Masonic historians still seek answers to the origin of the Scottish Rite. Any connection with Scotland would seem to be vague. Records from the 18th century show activity of the Rite in Bordeaux, France. The reason may be that one or two of the degrees were long supposed to have been devised by the Chevalier Andrew Michael Ramsay, a learned Scotsman, who was tutor to Prince Charles Edward, the young Pretender. These degrees seem to have afforded a meeting place for those in exile in France who were adherents of the Stuarts, and who were plotting for the restoration of James II and his son to the throne of England. No degree of the Scottish Rite seems to have ever had its origin in Scotland.

    From France it spread to the West Indies and then to the colonies. Antecedents of Scottish Rite existed in Albany, New York as early as 1767. As the growth continued and to bring order of chaos, a Supreme Council was established at Chareleston South Carolina in 1801, to control the activity of the Scottish Rite. This later became known as the Supreme Council for the Southern Jurisdiction of the United States. A Supreme Council for the Northern Jurisdiction of the United States was organized in 1813.

    The Northern Jurisdiction headquarters is in Lexington, Massachusetts and coordinates the activities of Scottish Rite within 15 Northeastern, Middle Atlantic and Midwestern states. The Southern Jurisdiction headquarters is located at Washington, D.C. and covers the remaining 35 states. The 15 states in the Northern Masonic Jurisdiction are Maine, New Hampshire, Vermont, Massachusetts, Rhode Island, Connecticut, New York, New Jersey, Pennsylvania, Delaware, Ohio, Michigan, Indiana, Illinois and Wisconsin. Each state has a Deputy responsible for Scottish Rite activity within that state.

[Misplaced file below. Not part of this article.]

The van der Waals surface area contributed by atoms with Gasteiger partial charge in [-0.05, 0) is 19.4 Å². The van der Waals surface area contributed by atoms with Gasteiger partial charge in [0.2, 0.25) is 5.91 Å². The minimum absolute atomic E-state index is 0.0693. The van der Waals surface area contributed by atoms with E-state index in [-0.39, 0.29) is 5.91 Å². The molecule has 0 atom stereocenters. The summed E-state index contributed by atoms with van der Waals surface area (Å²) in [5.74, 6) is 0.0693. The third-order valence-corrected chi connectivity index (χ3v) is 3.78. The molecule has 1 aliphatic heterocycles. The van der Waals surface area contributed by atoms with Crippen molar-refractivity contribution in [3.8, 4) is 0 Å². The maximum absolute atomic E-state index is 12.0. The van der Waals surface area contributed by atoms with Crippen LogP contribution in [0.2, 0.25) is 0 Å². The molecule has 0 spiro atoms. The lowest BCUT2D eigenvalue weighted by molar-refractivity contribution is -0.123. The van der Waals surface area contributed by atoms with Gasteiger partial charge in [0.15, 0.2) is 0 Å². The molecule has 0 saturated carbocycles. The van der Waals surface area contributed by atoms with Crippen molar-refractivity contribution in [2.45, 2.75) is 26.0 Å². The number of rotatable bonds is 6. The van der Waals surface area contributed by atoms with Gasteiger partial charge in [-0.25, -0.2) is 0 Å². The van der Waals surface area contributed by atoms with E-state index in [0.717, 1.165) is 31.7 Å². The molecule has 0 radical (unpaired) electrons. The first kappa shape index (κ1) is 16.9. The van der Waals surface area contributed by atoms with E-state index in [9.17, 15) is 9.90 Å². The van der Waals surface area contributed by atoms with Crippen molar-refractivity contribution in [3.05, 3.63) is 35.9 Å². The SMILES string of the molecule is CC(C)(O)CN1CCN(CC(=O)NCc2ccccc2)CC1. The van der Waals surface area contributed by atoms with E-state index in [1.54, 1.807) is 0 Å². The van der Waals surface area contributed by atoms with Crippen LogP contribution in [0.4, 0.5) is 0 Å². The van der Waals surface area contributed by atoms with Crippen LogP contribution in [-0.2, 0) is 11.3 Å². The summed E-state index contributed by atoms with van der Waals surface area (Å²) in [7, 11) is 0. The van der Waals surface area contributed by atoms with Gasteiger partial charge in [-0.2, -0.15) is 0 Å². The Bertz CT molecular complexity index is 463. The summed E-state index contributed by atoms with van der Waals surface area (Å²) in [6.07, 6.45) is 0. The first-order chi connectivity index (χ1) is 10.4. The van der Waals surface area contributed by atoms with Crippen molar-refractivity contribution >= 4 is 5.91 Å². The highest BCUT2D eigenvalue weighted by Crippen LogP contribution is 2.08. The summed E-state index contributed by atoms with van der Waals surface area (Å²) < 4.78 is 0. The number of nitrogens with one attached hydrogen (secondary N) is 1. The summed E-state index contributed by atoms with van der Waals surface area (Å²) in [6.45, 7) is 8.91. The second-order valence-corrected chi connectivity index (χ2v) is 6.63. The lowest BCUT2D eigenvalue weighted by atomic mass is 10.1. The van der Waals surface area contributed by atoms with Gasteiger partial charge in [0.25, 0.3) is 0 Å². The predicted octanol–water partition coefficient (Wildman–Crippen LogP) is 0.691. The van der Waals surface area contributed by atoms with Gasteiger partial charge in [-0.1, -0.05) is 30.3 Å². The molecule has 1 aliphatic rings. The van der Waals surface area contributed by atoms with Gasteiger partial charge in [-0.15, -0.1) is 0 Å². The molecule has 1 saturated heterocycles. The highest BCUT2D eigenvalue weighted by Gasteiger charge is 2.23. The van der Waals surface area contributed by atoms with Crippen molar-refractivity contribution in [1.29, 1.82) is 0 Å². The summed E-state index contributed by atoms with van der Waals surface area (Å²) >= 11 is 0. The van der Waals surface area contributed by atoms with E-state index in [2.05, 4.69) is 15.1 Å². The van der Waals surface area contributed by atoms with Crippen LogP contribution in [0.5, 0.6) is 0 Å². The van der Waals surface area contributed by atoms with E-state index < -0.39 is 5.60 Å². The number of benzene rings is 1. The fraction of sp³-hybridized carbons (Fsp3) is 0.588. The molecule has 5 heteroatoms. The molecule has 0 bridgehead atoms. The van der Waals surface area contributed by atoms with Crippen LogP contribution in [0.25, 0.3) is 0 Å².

Today, the Northern Jurisdiction has official and friendly relations with more than 50 Supreme Councils throughout the world. The CEO for each Supreme Council is referred to as the Sovereign Grand Commander.

  • What is the 33º?

    A 32º Mason cannot apply for the 33º. This honor is conferred by Supreme Council for outstanding service to the fraternity or for service to others which reflects credit upon the Order. The Deputy for each state submits nominations annually to the board of directors of the Supreme Council for consideration.

  • Family Life

    Scottish Rite Valleys are encouraged to develop a program at least once a year that promotes strong family life and celebrates the importance of the family. For many years Valleys have sponsored family-oriented events throughout the year. Members are encouraged to take advantage of this opportunity to bring the family together.

  • What is the MSA?

    1992 Constitutions of the Supreme Council, 33º Article 901: There shall be an award known as the "Meritorious Service Award" which may be conferred upon members of the Rite in this Jurisdiction who have attained the 32º and who by reason of meritorious service of the Masonic character are deemed worthy of such recognition.

    The Council of Deliberation for New Hampshire has decided on the following approach to Meritorious Service Awards. Each Valley may submit one recommendation for a Meritorious Service Award, but only three are given statewide in any year. The Meritorious Service Award is bestowed in recognition of distinguished service of a Masonic character and granted to those members of the Rite who have given years of capable and faithful service to their respective Valleys. Such devotion to service may be in the form of consistent and diligent labors "behind the scenes", as well as active participation in ritualistic works, and holding official offices. All should emphasize constant and loyal service in multiple areas.